Delete your free Slack backlogs!

Why delete Slack backlogs?

Slack and other chat software tend to retain conversation history so that you can see and search what was said in the past. This can be very helpful for historical context and avoiding repeat conversations, but there’s all kinds of reasons why you don’t want to retain backlogs indefinitely:

  • people who join some time after the Slack is formed may find themselves being discussed in backlogs in terms that are uncomfortable now they can see it
  • the relationships of people in the Slack may change over time and previously friendly conversations may be weaponised by members
  • any malicious person who gains access to your Slack (whether by hacking or by being invited) gets the entire history of everything said there to bully or blackmail people with
  • the contents of the Slack might be subject to legal discovery at some point in the future and be used to win a lawsuit against members or owners of the Slack, or else simply dumped into the public record

Learn more in the Electronic Frontier Foundation’s Slack privacy campaign: What if All Your Slack Chats Were Leaked?, Slack should give free accounts control over retention.

How to delete Slack backlogs.

If you pay for Slack, you should use their message and file retention feature.

If you have a free Slack, you can do it yourself. If you are using the free plan, you can delete messages through the API. Here’s a really simple sample Python script any admin of your Slack can use, which will delete most messages posted more than 6 weeks ago. (Instructions.)

Alternatively, slack_cleaner2 is nicely flexible if you want to develop your own script. Or members could delete at least their own messages with eg the Message deleter for Slack 2.0 Chrome extension.

Script caveats

You will need owner or administrator access to your Slack instance (or else you cannot delete messages other users wrote).

The script operates with the credentials of the admin who runs it, and will not be able to delete other people’s messages in 1:1 DMs, or any messages in any private channel that admin is not in.

The script will not delete messages older than the 10,000 recent messages that free Slacks have access to (even deleting the newer messages doesn’t restore access to these). Yet these older messages are retained by the company and could be accessed if, eg, someone pays for the Slack in future or if a discovery motion is granted. Unfortunately, you will need to pay for Slack, at least briefly, to access these older messages for deletion.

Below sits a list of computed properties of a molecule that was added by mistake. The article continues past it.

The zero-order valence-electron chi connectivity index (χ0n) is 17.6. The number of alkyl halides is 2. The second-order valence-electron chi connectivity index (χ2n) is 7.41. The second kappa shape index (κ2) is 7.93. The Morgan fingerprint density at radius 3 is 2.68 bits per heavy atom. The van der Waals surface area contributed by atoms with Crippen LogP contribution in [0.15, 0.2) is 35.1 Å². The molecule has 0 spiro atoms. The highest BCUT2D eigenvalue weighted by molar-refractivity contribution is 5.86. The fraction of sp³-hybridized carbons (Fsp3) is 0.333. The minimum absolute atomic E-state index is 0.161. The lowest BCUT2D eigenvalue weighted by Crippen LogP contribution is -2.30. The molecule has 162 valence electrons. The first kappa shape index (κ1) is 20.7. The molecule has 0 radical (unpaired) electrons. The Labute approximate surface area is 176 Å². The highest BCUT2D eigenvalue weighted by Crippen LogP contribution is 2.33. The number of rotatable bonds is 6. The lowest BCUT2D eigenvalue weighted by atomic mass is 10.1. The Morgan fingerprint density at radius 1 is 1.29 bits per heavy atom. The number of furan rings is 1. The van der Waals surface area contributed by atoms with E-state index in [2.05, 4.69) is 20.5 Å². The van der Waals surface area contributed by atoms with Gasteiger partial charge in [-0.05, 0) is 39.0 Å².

Creative Commons License
Delete your free Slack backlogs! by Mary Gardiner is licensed under a Creative Commons Attribution-ShareAlike 4.0 International License.

Women and geek prestige

This article originally appeared on Geek Feminism.

This an Ask a Geek Feminist question for our commenters. I have some comments on this one at the bottom, but not a real answer.

I’ve seen various mention of trying to increase the respect given for non-coding activities, such as documentation and testing, which seem have a better gender ratio than coding, as a way of increasing acknowledged female involvement in FLOSS. But, while we definitely should give more recognition to non-coding involvement, it seems to me that allocation of respect / recognition simply does naturally concentrate on that which has the longest and steepest learning curves (just as I guess that in running there’s a hierarchy of jogger – runner – marathon runner – hypermarathon runner), and that this route will risk perpetuating a division into “womens’ work” and “men’s work”, with the traditional difference in public valuation. Is this a risk? Is it happening? And if so, what can we do about it?

And likewise, I get a similar impression about scripting vs compiled languages — that, statistically, women (more so than men) tend to prefer languages like python, rather than the languages that they’re implemented in (typically C). Is this a real divide? And does it have risks of getting more female involvement in FLOSS but in a way that some [male geeks] will dismiss as “not the real thing”?

Something I think is worth considering about this question is whether or not the hierarchy the questioner gives is objective. I’d argue that it largely isn’t. The learning curve for coding can be long and steep, yes. But consider documentation, for example. Writing well is a really difficult skill. It’s sometimes not as obvious that you’re acquiring it, precisely because it’s such a very long process and it involves doing a lot of reading and practising other forms of communication as well. A baseline level of skill in writing is also more common than a baseline level of skill in coding, but a high level of skill is no easier”Š”””ŠI’d actually guess much harder at the very extremes”Š”””Što achieve.So we need to be very wary of accepting this hierarchy at face value, both because it buys into the existing undervaluation of certain skills and because it risks continuing a nasty pattern: “if women can do it, it must be easier than we thought, let’s look for something currently mostly done by men and value that instead.”

That said, coding is fun and useful. (Well, for me. But that’s enough!) So is nuclear physics, pure mathematics, electrical engineering, hard SF and many other “male” halves of the gender binary fractal. So we don’t want to cede those to men.

For more of my own thoughts on this, see “Girl stuff” in Free Software, a post from last year from the point-of-view of deciding what to work on as a woman. What do you think? Where’s the balance between creating and properly valuing roles more suited for women’s existing socialisation and more women entering male-dominated and currently highly valued roles?